Sunday, February 3, 2013

It is a positive joy to put out the fires of hell”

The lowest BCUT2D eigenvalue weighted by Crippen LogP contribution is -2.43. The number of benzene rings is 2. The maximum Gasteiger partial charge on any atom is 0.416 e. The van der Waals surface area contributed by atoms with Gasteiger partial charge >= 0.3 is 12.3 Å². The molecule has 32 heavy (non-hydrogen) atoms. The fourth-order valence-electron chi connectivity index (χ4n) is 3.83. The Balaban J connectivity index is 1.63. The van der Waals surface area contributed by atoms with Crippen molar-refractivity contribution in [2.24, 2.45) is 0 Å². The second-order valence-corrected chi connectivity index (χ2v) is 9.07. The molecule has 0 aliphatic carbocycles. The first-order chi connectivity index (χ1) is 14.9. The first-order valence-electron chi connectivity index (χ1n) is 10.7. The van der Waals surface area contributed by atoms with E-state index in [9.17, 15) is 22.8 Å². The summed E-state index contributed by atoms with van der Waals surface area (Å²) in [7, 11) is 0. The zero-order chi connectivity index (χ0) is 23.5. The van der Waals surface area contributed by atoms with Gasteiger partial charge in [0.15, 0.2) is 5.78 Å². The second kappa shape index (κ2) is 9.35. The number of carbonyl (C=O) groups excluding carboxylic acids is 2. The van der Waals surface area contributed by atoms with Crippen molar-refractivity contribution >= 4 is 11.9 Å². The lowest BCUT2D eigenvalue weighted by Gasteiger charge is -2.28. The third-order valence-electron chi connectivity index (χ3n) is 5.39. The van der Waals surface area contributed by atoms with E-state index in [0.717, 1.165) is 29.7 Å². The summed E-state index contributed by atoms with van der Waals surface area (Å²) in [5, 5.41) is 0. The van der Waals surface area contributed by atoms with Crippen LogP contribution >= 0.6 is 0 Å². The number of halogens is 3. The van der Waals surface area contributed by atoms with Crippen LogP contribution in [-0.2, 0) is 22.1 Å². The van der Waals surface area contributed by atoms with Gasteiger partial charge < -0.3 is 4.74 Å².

“... “The unexamined life is not worth living." What Socrates failed to tell us is that the examined one isn't a whole lot better. I'd tell people straightforwardly, without irony or obfuscation, what a pathetic ruse life was. I'd tell them that living was a euphemism for dying slowly, that life was an incurable disease that was ultimately fatal. I wasn't alone in my understanding of life's meaninglessness. Did they not experience the monotony of class and lunch, class and lunch, day after day? Did they not experience recess as a sadistic lie? Sadistic because it was either too painful or too short (you pick), and a lie because it was meant to provide some respite from the monotony. Second, it taught me that I could do nothing about the suffering of the world; one could neither adequately atone for one's existence nor make a meaningful attempt to escape it.There is but one truly serious philosophical question, and that is suicide. Judging whether life is or is not worth living amounts to answering the fundamental question of philosophy. Life is still a pathetic ruse: either too painful or too short. You pick. “He takes as a given that we live in a world that is completely indifferent to our human purposes. Life in a meaningless world was not worth living.- John Kaag Philosopher

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